Here’s the quote that has caused so much consternation at the capitol over the last 24 hours:
“An inmate may earn risk reduction credit for adherence to the inmate’s offender accountability plan and for participation in eligible programs or activities, good conduct and obedience to institutional rules as designated by the commissioner.”
That language was included in a so-called budget implementer – legislation enacting the new state budget – passed last night by the House of Representatives.
Democrats and Democratic Governor Dannel Malloy’s administration argue the purpose is simple – establish in Connecticut a policy whereby inmates can cut time off their sentences by participating in programs that will help prevent them from committing future crimes and returning to jail.
Republicans insist that, as written, the bill allows inmates to reduce the length of their sentences just for being on good behavior AND also applies to some of the most dangerous criminals.
That debate began last evening and continued into today, as frustrated Republicans sought to slow down the passage of unrelated bills in the House and make their case to the press. At 7:45 p.m. House Speaker Chris Donovan, D-Meriden, Judiciary Committee Chairman Gerald Fox, D-Stamford and Corrections Commissioner Leo Arnone convened a press conference to try and settle the matter.
Democrats conceded that language could be tightened to exclude six categories of offenders convicted of murder, capitol felony, felony murder, arson murder, aggravated sexual assault in the first degree and home invasion.
But they claimed that in no way, shape or form does the bill release inmates sooner for being good boys and girls.
“It’s not ‘lay around and here’s some good time for ya’,” Arnone said. “What this is about is program participation … We’re not opening the doors and kicking people out. We’re making people work and get involved in programs to reduce recidivism.” He added later, “We’re probably talking per inmate less than ten percent of a sentence” and that being good is a requisite to keep the earned points.
Although Arnone acknowledged the program could allow the state to close a unspecified prison, saving an estimated $12 million to $14 million annually, he and Donovan argued that keeping folks on the straight and narrow is their main motivation.
“We’ve heard complaints of people getting out of prison and just dropped on Main Street,” Donovan said. “This is good policy. Forty five states across the country have similar programs and Connecticut’s is among the most strict.”
And Fox denied that by wrapping the reform into a budget implementer rather than voting on it as a distict bill, there was any intention to avoid a lengthy debate.
“It’s certainly something that would be debated,” Fox said. “I didn’t think it would take an inordinate amount of time to discuss.”
Asked about whether there perhaps were grey areas in the language of the legislation that needed fixing, Arnone said, “There’s certainly no grey area in what the Department of Correction is looking at.”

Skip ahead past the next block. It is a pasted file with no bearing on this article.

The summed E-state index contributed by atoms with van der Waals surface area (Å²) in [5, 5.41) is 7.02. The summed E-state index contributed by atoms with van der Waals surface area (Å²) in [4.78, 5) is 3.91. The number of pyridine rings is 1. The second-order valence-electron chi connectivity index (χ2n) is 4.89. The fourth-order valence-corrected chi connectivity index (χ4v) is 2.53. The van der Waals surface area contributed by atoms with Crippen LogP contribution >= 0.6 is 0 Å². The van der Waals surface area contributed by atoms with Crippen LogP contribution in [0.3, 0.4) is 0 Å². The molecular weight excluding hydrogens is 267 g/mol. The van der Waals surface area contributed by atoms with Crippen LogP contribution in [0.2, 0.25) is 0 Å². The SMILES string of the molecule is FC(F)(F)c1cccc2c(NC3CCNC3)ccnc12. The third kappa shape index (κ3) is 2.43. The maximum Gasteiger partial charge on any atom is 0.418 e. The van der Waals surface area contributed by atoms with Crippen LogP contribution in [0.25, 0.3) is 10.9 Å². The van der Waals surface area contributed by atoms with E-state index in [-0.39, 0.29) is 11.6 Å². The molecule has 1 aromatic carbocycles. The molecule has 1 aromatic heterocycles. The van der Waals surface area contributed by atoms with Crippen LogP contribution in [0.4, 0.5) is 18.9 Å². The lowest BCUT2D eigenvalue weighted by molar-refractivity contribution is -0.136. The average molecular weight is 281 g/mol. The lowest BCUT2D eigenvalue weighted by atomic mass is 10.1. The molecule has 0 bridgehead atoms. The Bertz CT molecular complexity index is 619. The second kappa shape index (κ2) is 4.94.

House Minority Leader Lawrence Cafero, R-Norwalk, subsequently convened his own press conference, arguing that what takes precedence is the language of the bill, not how Arnone interprets it.
“The bill itself says ‘for good behavior’,” Cafero said.
“God forbid, this commissioner could move to Miami or get hit by a bus” and his replacement could read the legislation completely differently, Cafero said. “That may be what he (Arnone) thinks it’s going to be but not what the law says.”
Cafero also provided a list of over two-dozen additional crimes Republicans believe should render inmates ineligible for risk reduction credits.
Arnone acknowledged some inmates convicted of violent crimes will be eligible for the credits – and that’s how it should be.
“Don’t you think the people who are violent are the ones you want to target for this program so you can reduce their violent behavior,” Arnone said.
But Cafero argued not everyone deserves a trade off and some inmates, if truly reformed, should be willing to participate in programs regardless of whether they see their sentences reduced.
“He’s only going to take it if we give him five months off? I don’t buy it,” Cafero said.
An interesting side note. One reporter told Arnone that prisoners have complained about long waiting lists for various programs. Won’t those just increase once the credits are offered?
Arnone said his department has been offering overtime to counselors who run programs at night or on weekends. He said the dividends more than pay for the extra pay.
“There really isn’t that much of a backup at all,” Arnone said. “If there’s a week, it’s a lot.”
So what happens now? Democrats want to amend the credits to exclude those aforementioned six categories of offender. They may be able to do that in the Senate without triggering rules that would require a re-vote in the House. But either way, this debate is likely to continue.